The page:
Judge: Atheist group takes separation of church and state too far on ‘Ground Zero Cross’

On March 28, a group of atheists in New York lost round one in their legal battle to keep the … Continued

On March 28, a group of atheists in New York lost round one in their legal battle to keep the “Ground Zero Cross” out of the National September 11 Museum in lower Manhattan.

Federal Judge Deborah Batts ruled that the object – two steel beams in the shape of a cross that survived the collapse of the World Trade Center on 9/11 – may be displayed in the memorial museum without violating the Establishment Clause of the First Amendment. (American Atheists, Inc. v. Port Authority of NY and NJ).

The court acknowledged that many Americans see these steel beams as a symbol of religious hope and meaning.

After all, during the recovery at the site, worship services were held in front of the cross. And in 2011, when it was moved back to Ground Zero from the grounds of a nearby church where it had been temporarily housed, a priest led a ceremonial blessing of the cross.

But for First Amendment purposes, it doesn’t matter how many citizens see the cross as the Cross. What counts constitutionally is how the government uses the object.

As Judge Batts explained in her decision, a “reasonable observer” would understand that the cross is part of an historical exhibit in a memorial museum that includes hundreds of secular artifacts. In that context, viewers are highly unlikely to see the cross-shaped beams as government endorsement of Christianity.

American Atheists calls this ruling an “injustice” and vows to appeal.

At issue in this case – and in the growing number of cases challenging all religious symbols in public spaces – are two very different views of “separation of church and state.”

Judge Batts, correctly in my view, holds that the First Amendment separates church from state, but not religion from public life.

In other words, the Establishment Clause prohibits the government from setting up a religious shine at Ground Zero, but does not bar a publicly supported memorial museum from including religious objects or images that inspired recovery workers, victims’ families, and the general public.

By contrast, American Atheists advocates an “absolute separation of church and state,” which would appear to call for a society in which public spaces are entirely religion-free zones.

But “separation” taken this far is no friend of religious liberty.

For James Madison, Thomas Jefferson and other early supporters of church-state separation, authentic religious liberty requires that government remain neutral toward religion while simultaneously upholding the right of religious people and institutions to participate fully in the public square of America.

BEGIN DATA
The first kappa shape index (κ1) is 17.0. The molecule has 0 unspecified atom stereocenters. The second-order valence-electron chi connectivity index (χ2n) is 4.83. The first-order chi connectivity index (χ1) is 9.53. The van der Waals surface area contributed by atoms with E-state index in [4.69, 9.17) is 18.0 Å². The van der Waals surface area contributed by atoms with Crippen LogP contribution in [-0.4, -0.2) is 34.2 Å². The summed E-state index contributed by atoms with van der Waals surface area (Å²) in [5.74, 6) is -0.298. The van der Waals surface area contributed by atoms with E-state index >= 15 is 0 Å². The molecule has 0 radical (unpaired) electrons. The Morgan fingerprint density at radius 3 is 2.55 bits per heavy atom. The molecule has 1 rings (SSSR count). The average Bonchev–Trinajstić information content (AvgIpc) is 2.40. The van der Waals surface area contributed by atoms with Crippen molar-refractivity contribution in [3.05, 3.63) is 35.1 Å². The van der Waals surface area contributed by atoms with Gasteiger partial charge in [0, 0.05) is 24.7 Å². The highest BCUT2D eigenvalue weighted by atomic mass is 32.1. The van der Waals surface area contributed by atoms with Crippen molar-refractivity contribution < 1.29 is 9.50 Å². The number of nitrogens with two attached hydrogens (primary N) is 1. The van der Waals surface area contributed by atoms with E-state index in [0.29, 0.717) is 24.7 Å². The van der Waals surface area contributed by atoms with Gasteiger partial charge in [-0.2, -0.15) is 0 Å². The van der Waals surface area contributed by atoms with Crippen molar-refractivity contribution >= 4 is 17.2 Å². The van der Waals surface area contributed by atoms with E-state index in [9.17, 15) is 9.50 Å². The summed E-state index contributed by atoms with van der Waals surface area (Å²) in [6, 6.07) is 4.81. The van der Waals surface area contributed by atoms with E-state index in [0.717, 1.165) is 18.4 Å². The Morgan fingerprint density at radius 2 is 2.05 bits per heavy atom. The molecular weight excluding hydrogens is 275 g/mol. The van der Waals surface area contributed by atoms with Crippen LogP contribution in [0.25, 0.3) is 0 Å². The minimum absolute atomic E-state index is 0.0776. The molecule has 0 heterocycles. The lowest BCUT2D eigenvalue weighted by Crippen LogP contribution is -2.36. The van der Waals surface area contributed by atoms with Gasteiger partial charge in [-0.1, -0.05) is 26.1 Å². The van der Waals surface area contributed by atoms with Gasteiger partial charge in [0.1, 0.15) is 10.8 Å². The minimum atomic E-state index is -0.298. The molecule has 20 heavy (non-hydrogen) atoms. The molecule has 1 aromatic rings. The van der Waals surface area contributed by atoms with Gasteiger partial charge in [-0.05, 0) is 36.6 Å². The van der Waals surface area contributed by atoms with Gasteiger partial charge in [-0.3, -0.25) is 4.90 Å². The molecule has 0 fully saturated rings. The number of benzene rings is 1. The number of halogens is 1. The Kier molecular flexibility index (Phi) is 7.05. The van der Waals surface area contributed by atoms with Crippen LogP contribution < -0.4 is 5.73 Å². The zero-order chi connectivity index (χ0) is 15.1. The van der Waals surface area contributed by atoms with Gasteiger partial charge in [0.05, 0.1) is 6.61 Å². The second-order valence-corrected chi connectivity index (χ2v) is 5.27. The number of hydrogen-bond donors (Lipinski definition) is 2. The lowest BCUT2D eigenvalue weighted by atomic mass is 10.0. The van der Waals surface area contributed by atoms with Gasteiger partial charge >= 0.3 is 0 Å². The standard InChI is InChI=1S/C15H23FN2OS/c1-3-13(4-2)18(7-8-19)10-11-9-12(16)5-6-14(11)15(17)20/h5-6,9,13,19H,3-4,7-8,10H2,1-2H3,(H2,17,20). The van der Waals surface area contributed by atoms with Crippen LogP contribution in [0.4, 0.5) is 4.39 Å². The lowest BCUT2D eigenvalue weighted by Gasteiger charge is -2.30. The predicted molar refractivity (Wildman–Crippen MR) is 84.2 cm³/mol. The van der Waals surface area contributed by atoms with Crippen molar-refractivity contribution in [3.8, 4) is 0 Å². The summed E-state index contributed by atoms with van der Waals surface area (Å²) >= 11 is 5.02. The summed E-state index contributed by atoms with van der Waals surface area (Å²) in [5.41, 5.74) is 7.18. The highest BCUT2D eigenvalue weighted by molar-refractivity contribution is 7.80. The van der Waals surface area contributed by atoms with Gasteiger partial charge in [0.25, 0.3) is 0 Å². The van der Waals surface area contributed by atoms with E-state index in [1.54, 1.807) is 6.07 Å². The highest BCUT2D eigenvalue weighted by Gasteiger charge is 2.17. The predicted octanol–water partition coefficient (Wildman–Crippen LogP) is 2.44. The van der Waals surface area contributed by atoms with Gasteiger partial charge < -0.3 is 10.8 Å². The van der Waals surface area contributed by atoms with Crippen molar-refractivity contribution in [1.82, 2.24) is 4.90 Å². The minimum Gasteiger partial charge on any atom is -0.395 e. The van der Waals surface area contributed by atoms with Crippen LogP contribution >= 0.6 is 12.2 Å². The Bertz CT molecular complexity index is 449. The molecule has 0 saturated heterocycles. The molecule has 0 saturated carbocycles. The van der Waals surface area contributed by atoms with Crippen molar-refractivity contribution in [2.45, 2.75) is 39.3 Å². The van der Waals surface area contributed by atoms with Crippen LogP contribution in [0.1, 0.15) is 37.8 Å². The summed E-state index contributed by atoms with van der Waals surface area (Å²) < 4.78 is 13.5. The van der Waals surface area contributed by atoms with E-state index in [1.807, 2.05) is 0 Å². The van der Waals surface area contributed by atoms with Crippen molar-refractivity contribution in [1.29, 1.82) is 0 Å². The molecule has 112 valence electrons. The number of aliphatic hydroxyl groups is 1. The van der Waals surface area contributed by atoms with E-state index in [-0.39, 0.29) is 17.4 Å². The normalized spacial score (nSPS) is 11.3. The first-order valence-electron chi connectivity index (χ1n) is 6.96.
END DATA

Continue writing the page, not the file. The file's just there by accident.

Ignoring the role of religion – in this case by excluding an artifact with religious significance from a publicly financed museum – is hardly “neutral.” On the contrary, such exclusion sends a message of government hostility to the religious.

The First Amendment does not guarantee atheists or anyone else “freedom from religion.” Frequent exposure to religious symbols and messages is inevitable in our religiously diverse society.

The First Amendment does, however, guarantee “freedom from government -imposed religion” – a core condition of liberty of conscience.

Including the “Ground Zero Cross” in the 9/11 Memorial Museum acknowledges the religious meaning of that tragic day for millions of Americans – without in any way creating a state establishment of religion.

  • Rongoklunk

    The irony is that 9/11 was an act of Faith itself.The nineteen young men responsible for this terrible slaughter were religious men who wanted to be with God. Faith itself brought this on.

    Without Faith it would never have happened. And this Faith is just as irrational as all the other Faiths. It was the most religious act I ever witnessed – performed by loonies who were persuaded that their God wanted them to do this.

    It should have taught us that religions are dangerous and are based not on truth, but on wishful thinking.

    If there was a God I’m sure we would have heard from him after 9/11. But we never hear from him do we? No matter what happens we never ever hear from this skydude. He behaves exactly as if he doesn’t exist. Why is that I wonder?

    To believe that God made the two pieces of iron make a cross suggests that God is not capable of actually communicating with us. And I second that idea. Dead Gods tell no tales, and never ever communicate with earthlings, because they have no existence. What the terrorists did was to give Faith a bad name. If we have faith, we are just as dumb as they were. Look where it got them…and they figured they were on their way to Paradise, and got no further than the World Trade Center. That’s where belief gets you. Nowhere!

  • catitu

    the 19 young men, did not follow a Christian God. The real God, Creator, Father, Judge. The cross symbolizes Christ. The son.

  • ThomasBaum


    You wrote, “If there was a God I’m sure we would have heard from him after 9/11.”

    So are you saying that your “conception” of God wasn’t heard from since you are “sure” that your “conception” of God would have been heard from in a way that you would know about?

    According to your logic and/or beliefs then, your “conception” of God is not God.

    You also wrote, “To believe that God made the two pieces of iron make a cross suggests that God is not capable of actually communicating with us. And I second that idea.”

    Is this your original belief concerning this bit of wreckage or borrowed from someone else?

    You then wrote, “That’s where belief gets you. Nowhere!”

    This is merely your opinion but from what I have read on here from at least some atheists is that non-belief gets them to be “worm food” and nothing else, is this where your non-belief leads you to?

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